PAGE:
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Lunch Break Laws By State
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Employee Experience

Lunch Break Laws By State

Lunch Breaks Aren’t Always a Requirement for Employers

Most employers provide their employees with a paid or unpaid lunch break and some provide additional rest break periods. But did you know that breaks aren’t required by law? Federal law, anyway. The Fair Labor Standards Act (FLSA), the law that governs wages and hours, does not mandate that employers provide meal or rest breaks to employees. Like many other federal laws in the human resources space, some states have stepped in to bridge the gap.

Here’s What You Need to Know

The federal law dictates that if an employee gets meal or rest breaks, the company does not have to pay them for that time unless:

  • State law requires paid breaks
  • The employee works through a break time (e.g., if they eat while working)
  • It’s a shorter break that lasts 20 minutes or less

Unions and Mandatory Rest Breaks

To add to the complexity around the legality of mandatory rest and meal breaks, union collective bargaining agreements can also provide for breaks even in states that don’t require them. For example, depending on the particular collective bargaining agreement, an employee might take a 30-minute unpaid lunch break and two paid 10-minute breaks during an 8-hour shift.

Does Your State Require Lunch Breaks?

To help employers, we’ve created a chart and table explaining meal break laws at work for every state. Watch out, though: Some states’ laws apply only to employees who are minors. Check states’ laws for additional provisions and exemptions. All hours worked must be consecutive.

lunch break laws united states map
StateCovered Employees Duration
Alabama 14- and 15-year-old employees who work more than 5 consecutive hours At least 30 minutes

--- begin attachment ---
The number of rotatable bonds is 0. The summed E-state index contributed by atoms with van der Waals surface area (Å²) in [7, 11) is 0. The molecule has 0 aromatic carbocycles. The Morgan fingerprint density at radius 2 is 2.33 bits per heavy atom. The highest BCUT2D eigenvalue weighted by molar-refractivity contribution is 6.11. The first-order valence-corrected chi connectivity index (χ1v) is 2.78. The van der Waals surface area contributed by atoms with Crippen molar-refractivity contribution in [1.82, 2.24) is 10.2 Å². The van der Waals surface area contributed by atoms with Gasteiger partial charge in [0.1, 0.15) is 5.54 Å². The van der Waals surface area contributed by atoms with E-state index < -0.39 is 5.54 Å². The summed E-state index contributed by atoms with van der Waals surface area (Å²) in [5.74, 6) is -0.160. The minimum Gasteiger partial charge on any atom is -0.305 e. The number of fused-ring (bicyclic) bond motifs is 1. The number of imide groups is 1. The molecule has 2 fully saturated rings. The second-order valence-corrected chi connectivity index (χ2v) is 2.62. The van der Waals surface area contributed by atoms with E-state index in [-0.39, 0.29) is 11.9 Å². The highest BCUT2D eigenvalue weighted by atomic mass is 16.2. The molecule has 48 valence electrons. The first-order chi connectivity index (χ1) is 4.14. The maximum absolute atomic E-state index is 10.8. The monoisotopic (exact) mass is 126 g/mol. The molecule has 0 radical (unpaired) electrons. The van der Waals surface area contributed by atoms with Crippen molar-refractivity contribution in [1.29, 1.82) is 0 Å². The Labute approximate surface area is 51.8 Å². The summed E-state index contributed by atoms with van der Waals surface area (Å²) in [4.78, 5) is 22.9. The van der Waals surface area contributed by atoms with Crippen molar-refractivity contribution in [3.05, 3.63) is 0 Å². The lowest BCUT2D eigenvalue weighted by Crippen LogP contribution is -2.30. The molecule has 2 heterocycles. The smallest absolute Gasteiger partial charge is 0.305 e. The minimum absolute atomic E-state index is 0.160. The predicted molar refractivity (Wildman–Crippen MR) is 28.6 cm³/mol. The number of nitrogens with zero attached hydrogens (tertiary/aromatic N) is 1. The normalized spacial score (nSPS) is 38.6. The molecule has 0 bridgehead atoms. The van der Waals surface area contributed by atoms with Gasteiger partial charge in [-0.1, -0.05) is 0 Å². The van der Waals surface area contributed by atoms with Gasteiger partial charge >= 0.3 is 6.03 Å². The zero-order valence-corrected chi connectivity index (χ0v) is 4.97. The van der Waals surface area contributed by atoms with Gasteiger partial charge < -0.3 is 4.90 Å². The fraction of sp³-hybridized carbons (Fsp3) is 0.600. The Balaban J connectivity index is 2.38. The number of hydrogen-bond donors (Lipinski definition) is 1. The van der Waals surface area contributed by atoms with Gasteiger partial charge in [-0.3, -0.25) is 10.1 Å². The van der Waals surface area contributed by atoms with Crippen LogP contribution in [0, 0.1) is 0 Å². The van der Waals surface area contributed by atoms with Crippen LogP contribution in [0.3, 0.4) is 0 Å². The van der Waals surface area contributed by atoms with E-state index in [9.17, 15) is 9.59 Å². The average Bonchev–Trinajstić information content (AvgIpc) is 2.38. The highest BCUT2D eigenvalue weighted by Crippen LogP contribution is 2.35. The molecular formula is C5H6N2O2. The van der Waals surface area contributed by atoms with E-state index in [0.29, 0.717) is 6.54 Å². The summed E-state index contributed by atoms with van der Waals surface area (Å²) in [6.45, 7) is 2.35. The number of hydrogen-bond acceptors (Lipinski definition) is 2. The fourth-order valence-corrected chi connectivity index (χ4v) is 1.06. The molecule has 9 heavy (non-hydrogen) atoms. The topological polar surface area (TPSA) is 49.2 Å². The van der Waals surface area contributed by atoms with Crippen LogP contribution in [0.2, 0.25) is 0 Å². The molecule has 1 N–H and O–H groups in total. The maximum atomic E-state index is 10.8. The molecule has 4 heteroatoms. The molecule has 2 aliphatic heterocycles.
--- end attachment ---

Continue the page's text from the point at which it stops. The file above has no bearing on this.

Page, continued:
Alaska Under 18 scheduled to work for 5 consecutive hours without a break At least 30 minutes 
Arizona N/A N/A 
Arkansas Minors in the entertainment industry

They also must have at least a 10-hour break between work days
30 to 60 minutes 
California Non-exempt employees who work more than 5 hours a day

*Does not apply if the workday is only 6 hours or if waived by mutual consent. A second meal period is required after 10 hours but may be waived if workday isn’t longer than 12 hours and first meal period isn’t waived. (For more details, read our guide to California Compliance)

Employees who work for 3.5 hours or more get one paid rest break for every 4-hour period worked 
Meal: At least 30 minutes    

Rest: At least 10 consecutive minutes Note: California law does not permit rounding up time punch entries for meal breaks.
Colorado Employees covered by Colorado’s Minimum Wage Order who work 5+ hours

Paid rest break for every 4 hours worked
At least 30 minutes

At least one 10-minute rest break
Connecticut Non-exempt employees who work at least 7.5 hours At least 30 minutes 
District of Columbia N/A N/A 
Delaware Employees 18+ who work at least 7.5 hours

Employees under 18 scheduled to work 5 hours  
At least 30 minutes

At least 30 minutes 
Florida Non-exempt employees under 18 who work at least 4 hours  At least 30 minutes 
Georgia N/A N/A
Hawaii 14- and 15-year-old employees who work 5 consecutive hours At least 30 minutes 
Idaho N/A N/A 
Illinois Employees who work 7.5 hours or longer

Employees under 16 who work 5+ hours
At least 20 minutes

At least 30 minutes 
Indiana Employees under 18 who work 6+ hours 1-2 breaks totaling 30 minutes 
Iowa Employees under 16 who work 5+ hours  At least 30 minutes 
Kansas If the meal break is under 30 minutes, the employer must pay the employee At least 30 minutes if unpaid 
Kentucky Minors who work 4+ hours

Non-exempt employees 18+ who work 5+ hours  
Meal break of at least 30 minutes

Entitled to a reasonable period
Louisiana Non-exempt employees under 18 who work 5 consecutive hours At least 30 minutes unpaid 
Maine Employees who work 6+ hours  At least 30 minutes 
MarylandCertain retail employees†

Non-exempt employees under 18 who work 5 consecutive hours 
†15 minutes for a shift of 4-6 hours

†30 minutes for a shift of more 6+ hours

†30 minutes for 8+ with an additional

†15 minutes for every additional 4 working hours

At least 30 minutes
Massachusetts Non-exempt employees who work 6+ hours  At least 30 minutes
Michigan Employees under 18 who work 5+ hours  At least 30 minutes
Minnesota Employees who work 4+ hours

Employees who work 8+ hours 
Must be enough time to use the nearest restroom

Enough time to eat a meal 
Mississippi N/A N/A 
Missouri Minors in the entertainment industry Meal break after 5.5 hours of work plus a 15-minute rest break for every 2 hours of work 
Montana N/A N/A 
NebraskaEmployees of an assembling plant, workshop or mechanical establishment  At least 30 minutes per 8-hour shift 
Nevada Employees working 8+ hours

Employees who work 3.5+ hours 
At least 30 minutes

At least a 10 consecutive minute rest break every 4 hours